The presented results provide quite a detailed picture of the most important stages of the Mg structure transformation during hydrogenation. If true, they imply some serious consequences on H absorption kinetics. For instance, the finding that H prefers accommodation in particular (almost) ordered structures, that some of them are not the most convenient thermodynamically, and that they cannot be reached using stohastic diffusion paths (as proposed in [37,50]), imposes strong limitations on H absorption kinetics. Also, the same discards all kinetic models of H absorption which consider the movement of the Mg/MgH2 interface as the limiting step, because this interface does not form until at least (if ever) the Mg:H = 1:1 concentration range. Of course, the mentioned calculations have been performed at T = 0 K, they do not include the zero point, anharmonicity, and perhaps the quantum tunneling effects, which all could be important for hydrogen behavior.

The processes connecting the particular steps considered above also have not been explicitly accounted for, and some more knowledge about them could be obtained from the reverse process of MgH2 dehydrogenation that is addressed in the next chapter.

2.4. Desorption of H (H2) from MgH2, and Its Decomposition during Dehydrogenation

We shall start the analysis of the MgH2 dehydrogenation process by investigation of H (H2) desorption from the most stable MgH2 (110) and MgH2 (001) surfaces. The structure and charge density distribution of the MgH2 (110) surface system is presented in Figure 5

Figure 5. Structure and valence charge density of the MgH2 (110) surface system. The cross-section through the plane perpendicular to (110) surface plane (original (001)) is presented. Red-Green-Blue color scale was used, ranging from red for low to blue for high electron density.
Figure 5. Structure and valence charge density of the MgH2 (110) surface system. The cross-section through the plane perpendicular to (110) surface plane (original (001)) is presented. Red-Green-Blue color scale was used, ranging from red for low to blue for high electron density.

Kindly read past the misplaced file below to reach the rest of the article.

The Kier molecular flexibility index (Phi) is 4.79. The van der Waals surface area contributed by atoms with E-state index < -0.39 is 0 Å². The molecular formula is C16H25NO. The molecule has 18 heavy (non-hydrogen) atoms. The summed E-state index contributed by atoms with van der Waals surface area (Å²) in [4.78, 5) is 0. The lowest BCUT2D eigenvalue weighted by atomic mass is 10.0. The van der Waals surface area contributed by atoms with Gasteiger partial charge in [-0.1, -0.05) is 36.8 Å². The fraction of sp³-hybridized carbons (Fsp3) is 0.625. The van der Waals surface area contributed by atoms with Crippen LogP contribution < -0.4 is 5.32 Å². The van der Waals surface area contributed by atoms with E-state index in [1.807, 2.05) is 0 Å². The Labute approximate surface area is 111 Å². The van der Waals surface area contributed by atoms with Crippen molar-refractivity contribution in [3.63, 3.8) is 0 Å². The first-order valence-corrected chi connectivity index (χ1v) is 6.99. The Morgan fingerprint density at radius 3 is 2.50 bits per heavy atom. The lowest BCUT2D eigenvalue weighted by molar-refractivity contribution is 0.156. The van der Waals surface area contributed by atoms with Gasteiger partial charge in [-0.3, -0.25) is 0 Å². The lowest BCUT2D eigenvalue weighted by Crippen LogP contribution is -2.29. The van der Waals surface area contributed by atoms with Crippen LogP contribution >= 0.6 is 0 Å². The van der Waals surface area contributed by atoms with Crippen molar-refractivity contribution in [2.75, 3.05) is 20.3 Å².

Crystals 02 01261 g005 1024

The activation barrier for H desorption was calculated [84] to be about 1.78 eV for the MgH2 (110), and about 2.8 eV for the (001) surface Similar activation energies for H desorption from both considered surfaces were found also in [85].

These energies are higher than those obtained for various H vacancies formations, ranging from 1.3 to 1.6 eV [86], diffusion on the MgH2 (110) surface (ranging from 0.15 to 0.80 eV), and from the surface into the bulk (ranging from 0.45 to 0.70 eV). Despite somewhat larger values obtained for defects formation and diffusion in [87], it is H desorption from the MgH2 surfaces that is usually considered [88,89] as the rate-limiting step for dehydrogenation process of MgH2. The common, and to a great extent, correct explanation for this is a strong ionic interaction between Mg and H. But, as can be seen in Figure 6a, besides the bonding between Mg (red spheres) and H (blue spheres), H–H bonding interaction also exists in the system (see also Figure 3b in [84]). It is also clearly visible in Figure 6b, in the (110) crystallographic plane. The bonding H–H interaction is a rare appearance in metal hydrides, which certainly considerably hampers the H desorption kinetics from MgH2.

Figure 6. (a) The unit cell of the MgH2 rutile structure with bond critical points [90] denoted as small black spheres. Mg-red spheres, H-blue spheres. (b) The valence charge distribution in the bulk MgH2 (110) crystallographic plane.
Figure 6. (a) The unit cell of the MgH2 rutile structure with bond critical points [90] denoted as small black spheres. Mg-red spheres, H-blue spheres. (b) The valence charge distribution in the bulk MgH2 (110) crystallographic plane.
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It should be also remembered that conditions on the MgH2 desorption surface changes substantially during the process, both due to depletion of the surface, and, in a more severe way, due to the structural phase transitions which should be expected for concentrations around Mg:H = 1:1 and below. One attempt in this direction is presented in Figure 7a,b, illustrating the H-desorption from the MgH2 (110) surface, and the energy changes of the (fully relaxed) surface during the particular stages of the process.

Figure 7. (a) Illustration of successive H desorption from the MgH2(110) surface; (b) Desorption energy change of the relaxed MgH2(110) surface during the H desorption (blue spheres: Mg; red spheres: H atoms; arrows: directions and intensities of relaxation).